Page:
“Its okay, Colin,” said Beatrice soothingly, patting Colin’s shoulder. “It’s okay.”
“My car has been stolen, I had a gun in my face, and the store is a mess!” Colin began to shout. “I didn’t ask for this! I don’t deserve any of this! I’m not even supposed to be here today!” And with that, Colin’s eyes rolled up and he dropped to the floor in a dead faint.
Monday, May 6, 2013
As Danny strolled down Walter Road, hand and hand with his mom and dad, only one thought occupied his mind … gum. Danny loved gum. If it were up to him, Danny would be chewing gum all the time. But Danny was a smart bear. He understood that he had to eat and sleep sometime, and so there would be moments in his life when it wouldn’t be proper, or even safe, for any of the gum chewing he felt he desperately needed to do.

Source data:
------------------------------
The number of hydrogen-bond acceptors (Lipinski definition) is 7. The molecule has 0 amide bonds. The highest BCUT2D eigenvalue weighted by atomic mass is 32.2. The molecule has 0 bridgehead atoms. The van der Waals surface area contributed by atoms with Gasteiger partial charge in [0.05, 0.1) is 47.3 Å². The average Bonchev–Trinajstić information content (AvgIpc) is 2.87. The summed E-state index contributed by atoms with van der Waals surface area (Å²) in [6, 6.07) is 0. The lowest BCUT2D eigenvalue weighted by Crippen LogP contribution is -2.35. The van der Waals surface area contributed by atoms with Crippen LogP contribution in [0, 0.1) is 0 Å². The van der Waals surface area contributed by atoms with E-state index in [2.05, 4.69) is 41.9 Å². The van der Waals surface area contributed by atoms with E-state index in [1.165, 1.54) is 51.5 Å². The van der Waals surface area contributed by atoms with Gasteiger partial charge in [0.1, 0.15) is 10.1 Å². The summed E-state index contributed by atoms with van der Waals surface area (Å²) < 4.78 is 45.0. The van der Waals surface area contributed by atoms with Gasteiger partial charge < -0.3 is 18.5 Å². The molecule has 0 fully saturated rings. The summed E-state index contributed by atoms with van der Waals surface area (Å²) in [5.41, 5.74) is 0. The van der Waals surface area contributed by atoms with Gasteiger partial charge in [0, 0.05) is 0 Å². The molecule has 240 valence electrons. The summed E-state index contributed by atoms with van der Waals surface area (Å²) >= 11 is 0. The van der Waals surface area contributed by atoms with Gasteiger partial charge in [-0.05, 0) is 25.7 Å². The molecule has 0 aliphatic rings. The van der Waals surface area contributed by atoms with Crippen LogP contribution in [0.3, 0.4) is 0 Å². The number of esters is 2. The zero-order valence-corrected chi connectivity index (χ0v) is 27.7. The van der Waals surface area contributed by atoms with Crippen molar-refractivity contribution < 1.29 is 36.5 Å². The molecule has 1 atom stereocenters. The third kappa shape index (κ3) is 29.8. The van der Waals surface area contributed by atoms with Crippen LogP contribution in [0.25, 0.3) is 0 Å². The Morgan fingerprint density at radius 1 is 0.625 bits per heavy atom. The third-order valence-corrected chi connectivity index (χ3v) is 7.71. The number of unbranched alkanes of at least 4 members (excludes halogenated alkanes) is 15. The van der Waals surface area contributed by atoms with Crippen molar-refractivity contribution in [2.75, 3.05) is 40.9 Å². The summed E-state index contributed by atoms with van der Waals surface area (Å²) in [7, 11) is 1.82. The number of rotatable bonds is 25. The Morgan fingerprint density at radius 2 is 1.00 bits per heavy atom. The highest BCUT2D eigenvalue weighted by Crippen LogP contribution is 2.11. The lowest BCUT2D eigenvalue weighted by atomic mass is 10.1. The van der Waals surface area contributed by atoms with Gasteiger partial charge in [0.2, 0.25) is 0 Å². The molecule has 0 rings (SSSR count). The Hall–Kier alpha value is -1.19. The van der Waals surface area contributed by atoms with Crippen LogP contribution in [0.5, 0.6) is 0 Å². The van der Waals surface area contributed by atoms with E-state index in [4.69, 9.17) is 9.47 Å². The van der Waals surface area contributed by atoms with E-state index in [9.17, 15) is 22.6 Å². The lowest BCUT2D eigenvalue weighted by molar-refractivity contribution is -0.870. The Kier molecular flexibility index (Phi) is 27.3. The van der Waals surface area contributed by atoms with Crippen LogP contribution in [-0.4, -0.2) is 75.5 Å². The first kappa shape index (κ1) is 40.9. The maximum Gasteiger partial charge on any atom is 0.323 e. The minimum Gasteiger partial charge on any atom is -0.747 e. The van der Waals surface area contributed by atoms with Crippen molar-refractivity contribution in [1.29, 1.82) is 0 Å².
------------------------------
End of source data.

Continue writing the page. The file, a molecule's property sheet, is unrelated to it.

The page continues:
Everyone always told Danny Griswold that he was a good kid. Teachers, relatives, other kids at school, and all the nice people that worked in his house seemed to genuinely like Danny, which was good, because Danny genuinely liked them right back. Danny was in the 5th grade, where he flourished academically, but he had a few social issues. Danny’s mom and dad have told him, on more than one occasion, that Danny’s social issues weren’t really his fault. They told him that he had autism. Actually, they would clarify that while he had autism, he was “high functioning”. Danny wasn’t really sure what that meant. When his mom and dad would talk about Danny and his autism and being “high functioning” he would often picture himself working with his Lego bricks somewhere up in a tree or on the top of the house because he just figured that you had to be somewhere up high to be “high functioning”.
Danny has also been told that he is a “sensory seeker”, which he knows is really just a fancy way of saying that he liked to chew on stuff. He chewed on his clothes, his hands, his toys, pretty much anything that was handy and within reach. His mom and dad have talked to him over and over about chewing on stuff. He’s put holes in his clothes, he’s chewed his fingers till they’ve bled, and he’s bitten his toys into complete uselessness.